From exterior wall sheathing to cabinetry, plywood serves countless uses and is one of the most ubiquitous building materials, especially here in the Pacific Northwest. With so many uses and different types of plywood available, it’s important to know your options, understand the material, and pick the right product for your project.
For our Plywood Series, we’re joined by T.R. Cauthorn, Panel Sales Manager at Hampton Lumber, a leading sustainable lumber producer based in Washington and Oregon and one of Dunn Lumber’s long-standing suppliers. With nearly 30 years spent with Hampton Lumber, plus experience working in mills and forests with Georgia Pacific, T.R. is a plywood expert.
In today’s episode, T.R. takes us through the production line to see how a sheet of plywood is manufactured, from log to panel.
Watch our discussion in the video above or keep reading to get the highlights.
Anatomy of a piece of plywood
Plywood is made by pressing and bonding several sheets of wood veneer together. Each layer of veneer alternates the direction of the wood fiber to increase the strength of the panel. Four-ply panels have four layers of veneer, five-ply panels have five, and so on. The veneers on the outside of the stack are called the face and back, while the inner layers are called the “core and center.”
Step 1: Peeling and drying of veneer
First, logs are run through a “de-barker” to remove the bark, then cut into equal segments and sent through a heat vat or steam tunnel. The heating process makes the wood pliable to ensure a smooth, clean clean peel when it reaches the lathe, where it’s processed into a thin “ribbon” and clipped to usable core and full sheet sizes. The veneer is then put through a dryer, and after the drying process it is separated by grade. Once the dry veneers have been graded, they are ready for the lay-up process.
Step 2: Gluing and lay-up
The next step in the manufacturing process is gluing the veneers together. To make an industrial use panel, siding/sanded or a seven-ply, mills will often utilize the spreader crew. Most plywood mills also incorporate a lay-up line in their manufacturing process. The layup line focuses on three-, four- and five-ply panels due to its limited number of stations.
The spreader crew requires at least four people: one person runs the veneers into a glue machine, while the others retrieve and stack each layer manually. A layup line is a mostly automated pressing process, wherein veneers travel down a conveyer line, are sprayed with glue, and are stacked on top of each other. The spreader crew is utilized for 4x8, 4x9, and 4x10 T-111 siding, sanded and industrial panels, as well as all seven- or nine-ply panels. The layup line is typically where you will see more higher volume items such as wall and roof sheathing.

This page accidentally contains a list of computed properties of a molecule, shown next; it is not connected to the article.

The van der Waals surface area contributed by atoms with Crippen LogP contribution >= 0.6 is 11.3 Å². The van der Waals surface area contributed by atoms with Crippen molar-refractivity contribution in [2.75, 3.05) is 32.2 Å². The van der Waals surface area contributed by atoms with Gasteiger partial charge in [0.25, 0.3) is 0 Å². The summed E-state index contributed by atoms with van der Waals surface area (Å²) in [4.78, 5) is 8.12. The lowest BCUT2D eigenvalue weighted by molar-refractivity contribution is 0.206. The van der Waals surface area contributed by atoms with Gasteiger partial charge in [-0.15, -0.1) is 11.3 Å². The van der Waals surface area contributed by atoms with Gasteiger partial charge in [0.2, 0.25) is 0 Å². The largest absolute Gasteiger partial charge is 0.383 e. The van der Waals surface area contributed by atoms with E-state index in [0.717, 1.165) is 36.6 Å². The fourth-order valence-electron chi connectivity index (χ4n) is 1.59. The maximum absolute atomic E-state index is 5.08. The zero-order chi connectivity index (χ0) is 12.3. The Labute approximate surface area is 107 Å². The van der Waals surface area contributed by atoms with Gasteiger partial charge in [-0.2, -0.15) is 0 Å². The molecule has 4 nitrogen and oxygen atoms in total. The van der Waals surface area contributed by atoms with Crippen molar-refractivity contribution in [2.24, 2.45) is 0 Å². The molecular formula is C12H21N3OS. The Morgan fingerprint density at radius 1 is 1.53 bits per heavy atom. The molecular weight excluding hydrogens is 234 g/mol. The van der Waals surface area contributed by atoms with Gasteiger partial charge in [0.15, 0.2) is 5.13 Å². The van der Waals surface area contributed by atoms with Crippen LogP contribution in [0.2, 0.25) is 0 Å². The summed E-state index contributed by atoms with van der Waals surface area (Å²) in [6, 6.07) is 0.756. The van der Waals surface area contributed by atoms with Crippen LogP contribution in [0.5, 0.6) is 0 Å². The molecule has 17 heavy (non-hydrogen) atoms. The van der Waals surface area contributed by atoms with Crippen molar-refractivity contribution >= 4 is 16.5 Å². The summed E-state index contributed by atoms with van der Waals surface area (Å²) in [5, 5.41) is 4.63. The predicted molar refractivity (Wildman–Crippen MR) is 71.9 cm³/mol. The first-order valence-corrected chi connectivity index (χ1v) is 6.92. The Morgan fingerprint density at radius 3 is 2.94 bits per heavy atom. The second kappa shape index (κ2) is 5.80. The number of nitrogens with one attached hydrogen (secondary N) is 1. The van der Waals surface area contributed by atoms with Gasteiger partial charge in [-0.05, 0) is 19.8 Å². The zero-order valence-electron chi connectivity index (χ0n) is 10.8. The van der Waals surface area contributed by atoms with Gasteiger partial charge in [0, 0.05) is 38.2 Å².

Step 3: Pressing and finishing
Following the gluing process, sheets are pressed together in a two-step process. The first step is a “cold” press, meaning only weight is applied. This step helps to jump-start the bonding process and ensure each sheet holds together through the second press. It’s essential to get the duration of the cold press right—if the sheets spend too long in this step, the glue will dry out causing the veneers to delaminate. The second press—the "hot" press—seals the bond by exposing the sheet to high heat for about 10 minutes.
Once the sheets have cooled following the hot press, they’re ready for finishing. Each sheet is routed through saws for finished edges. Plywood products that are sold for sheathing are complete at this point, while sanded plywood will go through one additional sanding step before they’re ready for distribution.
Step 4: Sanding and Patching
You’ll often see plywood products with football-shaped cut-outs on the surface; these patches are made after the veneers are dried and before the lay-up process starts. Plywood mills will always upgrade their veneers or panels through the patching process, with the goal of moving a “B” grade to an “A”, “C” grade to a “B” and so on.
The football-shaped patch is made by a specific type of machine (called a Raymond), which replaces oblong knots or other imperfections with a clean patch. After lay-up, smaller defects like cracks and seams will be filled with either a putty or an epoxy, manually applied with a putty knife or an epoxy gun.
Once through the putty/epoxy line, the plywood is ready to go to the sander. Sanded products like AC, Underlayment and CCPTS go through the sanding line. At the end of the sanding line, the final grading of the panel takes place.
Engineered wood products like plywood are crucial to making better lumber products that promote sustainable harvest practices. If you’re using plywood on your next job, be sure to check out Mike Dunn’s tips for buying plywood. To learn more about other types of engineered lumber, watch our overview of engineered lumber products and how they’re used, and read up on what to know about ApplePly®, a high-end plywood product.